Those were glorious and happy times when Christian thought and principle were the foundation of all the institutions of public life, of all law and morals. The Christian family gave worthy and pious priests to the Church, and conscientious, faithful, civil officers to the state. Christian princes governed the state and the people in peaceful prosperity. Christian families furnished those noble men and women, who consecrated themselves to God in the religious state, devoting their lives and their fortunes unreservedly to the relief and comfort of suffering humanity. And though those times had their defects, mistakes, and abuses, much to be deplored, yet were the latter trifling, indeed, compared to the evils which shall overwhelm us when the spirit of modern Paganism saps (as it seems about to do) the very foundations of Christian family-life. Vices and calamities of all kinds--war, revolutions, and anarchy will inevitably follow.

Our only hope for a better future,--if it were possible for the Christian family to become extinct, the faith of Christ would infallibly disappear from the earth. The enemies of the Church recognize this fact as well as we; hence, they strive with all their power through the introduction of civil marriage and godless schools, to deprive the family of religion. When public life has become unchristian, the refuge of Christianity must be, as in the first centuries, in the bosom of the family. Woe to the world, if it find no shelter there!



O Christian parents, you are the salt of the earth, you are the tapers of God, placed, as a light in the candlestick, for the enlightenment of many! You must preserve the seed of the Gospel and furnish it a rich and fertile soil in the garden of your homes. Every Christian family, at present, should resemble the Macchabees of old, who, in hard and perilous times, so nobly and courageously defended the faith of their fathers. Therefore, O fathers and mothers, make your homes Christian homes, in the fullest sense of the word! First of all, be yourselves pious, practical Catholics, loyally devoted to the Church, and faithful in the practice of your exalted duties. Each of your houses must be a church in miniature, where, as God's representatives, you exercise the powers of your royal priesthood. In the care of your household, imitate the vigilance and care of the Church for the salvation of her children. Assemble your family for prayers, morning and evening. Celebrate in your houses, in your lives, the various seasons of the ecclesiastical year, entering into the spirit of its beautiful lessons,--its joys, and its sorrows.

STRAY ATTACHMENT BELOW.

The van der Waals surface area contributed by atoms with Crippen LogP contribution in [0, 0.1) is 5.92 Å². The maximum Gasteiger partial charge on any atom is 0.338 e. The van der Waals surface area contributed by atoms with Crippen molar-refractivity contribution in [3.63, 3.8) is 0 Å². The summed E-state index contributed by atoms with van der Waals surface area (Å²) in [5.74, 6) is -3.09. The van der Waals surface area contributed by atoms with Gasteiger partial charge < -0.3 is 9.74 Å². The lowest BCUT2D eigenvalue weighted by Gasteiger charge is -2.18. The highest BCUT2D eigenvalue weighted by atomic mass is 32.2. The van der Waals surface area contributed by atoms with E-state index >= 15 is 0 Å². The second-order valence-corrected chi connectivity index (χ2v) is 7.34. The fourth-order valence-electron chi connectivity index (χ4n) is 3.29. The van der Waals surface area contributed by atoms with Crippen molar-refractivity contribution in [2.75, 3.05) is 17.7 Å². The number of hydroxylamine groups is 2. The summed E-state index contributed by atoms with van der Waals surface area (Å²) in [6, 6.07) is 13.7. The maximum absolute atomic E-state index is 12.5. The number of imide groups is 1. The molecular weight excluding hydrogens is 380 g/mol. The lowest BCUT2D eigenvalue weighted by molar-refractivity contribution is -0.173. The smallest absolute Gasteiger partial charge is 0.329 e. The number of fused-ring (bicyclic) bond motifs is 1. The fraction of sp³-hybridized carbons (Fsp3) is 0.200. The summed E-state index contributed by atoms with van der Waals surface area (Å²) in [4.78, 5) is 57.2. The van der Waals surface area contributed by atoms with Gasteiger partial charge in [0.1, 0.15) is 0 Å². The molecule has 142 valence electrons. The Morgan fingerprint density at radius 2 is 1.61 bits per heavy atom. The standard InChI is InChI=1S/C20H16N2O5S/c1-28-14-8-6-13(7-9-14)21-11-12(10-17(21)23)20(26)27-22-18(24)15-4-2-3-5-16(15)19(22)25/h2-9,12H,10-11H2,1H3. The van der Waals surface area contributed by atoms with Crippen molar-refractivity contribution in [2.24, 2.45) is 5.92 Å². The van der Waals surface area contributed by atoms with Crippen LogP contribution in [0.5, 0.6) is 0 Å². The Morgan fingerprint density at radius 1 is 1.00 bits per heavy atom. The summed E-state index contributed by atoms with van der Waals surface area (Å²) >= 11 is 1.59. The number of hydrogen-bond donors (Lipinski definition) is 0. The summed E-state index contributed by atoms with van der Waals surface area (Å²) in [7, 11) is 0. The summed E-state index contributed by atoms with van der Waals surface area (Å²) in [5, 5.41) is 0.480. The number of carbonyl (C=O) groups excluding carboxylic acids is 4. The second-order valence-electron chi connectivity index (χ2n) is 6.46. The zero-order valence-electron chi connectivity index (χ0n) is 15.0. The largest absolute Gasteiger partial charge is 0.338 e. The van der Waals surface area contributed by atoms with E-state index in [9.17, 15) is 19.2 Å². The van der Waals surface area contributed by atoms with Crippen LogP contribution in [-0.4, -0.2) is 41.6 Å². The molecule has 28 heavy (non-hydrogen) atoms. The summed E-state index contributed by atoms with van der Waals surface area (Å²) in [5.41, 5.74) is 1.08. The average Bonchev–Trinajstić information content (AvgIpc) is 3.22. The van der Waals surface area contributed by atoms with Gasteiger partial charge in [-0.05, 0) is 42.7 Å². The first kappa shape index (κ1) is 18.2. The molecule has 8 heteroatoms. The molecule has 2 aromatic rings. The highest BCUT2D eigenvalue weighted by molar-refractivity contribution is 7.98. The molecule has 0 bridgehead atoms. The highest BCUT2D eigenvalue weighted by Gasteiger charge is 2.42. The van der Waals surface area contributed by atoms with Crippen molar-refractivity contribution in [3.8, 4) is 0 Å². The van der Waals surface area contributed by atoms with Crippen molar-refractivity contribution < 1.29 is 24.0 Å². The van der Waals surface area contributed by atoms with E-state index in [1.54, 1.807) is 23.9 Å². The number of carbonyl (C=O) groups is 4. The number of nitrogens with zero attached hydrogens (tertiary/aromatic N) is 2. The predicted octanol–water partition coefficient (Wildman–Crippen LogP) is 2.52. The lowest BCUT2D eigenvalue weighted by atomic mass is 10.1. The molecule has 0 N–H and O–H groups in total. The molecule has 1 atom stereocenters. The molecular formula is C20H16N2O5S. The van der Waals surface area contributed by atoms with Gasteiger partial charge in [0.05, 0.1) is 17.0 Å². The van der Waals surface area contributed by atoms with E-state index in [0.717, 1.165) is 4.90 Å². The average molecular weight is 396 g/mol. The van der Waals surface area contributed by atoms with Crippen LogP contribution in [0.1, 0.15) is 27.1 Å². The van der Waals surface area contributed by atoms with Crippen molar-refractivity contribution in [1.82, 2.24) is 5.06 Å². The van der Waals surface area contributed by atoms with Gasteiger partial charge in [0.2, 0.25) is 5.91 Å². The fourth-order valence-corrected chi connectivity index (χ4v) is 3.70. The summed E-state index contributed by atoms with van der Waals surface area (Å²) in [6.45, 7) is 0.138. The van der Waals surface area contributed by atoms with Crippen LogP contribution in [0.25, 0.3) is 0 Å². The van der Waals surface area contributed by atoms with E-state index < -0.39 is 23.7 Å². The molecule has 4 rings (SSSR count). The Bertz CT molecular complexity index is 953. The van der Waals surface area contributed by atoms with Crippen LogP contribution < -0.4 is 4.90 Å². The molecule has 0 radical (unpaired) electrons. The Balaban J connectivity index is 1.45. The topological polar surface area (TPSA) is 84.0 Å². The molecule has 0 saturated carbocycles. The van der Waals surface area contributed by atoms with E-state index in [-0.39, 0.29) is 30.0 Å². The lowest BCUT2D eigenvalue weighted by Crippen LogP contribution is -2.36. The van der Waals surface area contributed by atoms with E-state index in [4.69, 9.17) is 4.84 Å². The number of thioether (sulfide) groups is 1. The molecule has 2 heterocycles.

"I and my house will serve the Lord," said Josue in his farewell discourse to the people. (Josue 24: 15.) And such must be your resolution, today. "I and my wife, my children and my servants will serve the Lord." Behold, Christian parents, this majestic temple of God. Outside the winds blow, the storm rages, illicit pleasures and vices run riot in the world. But here, all is peace and tranquillity. So must your households be. When the storms of infidelity distract human society, when vice roams the streets, and corruption is abroad, then must your houses be the abodes of peace and the beautiful temples of virtue. Amen. Bishop Ehrler.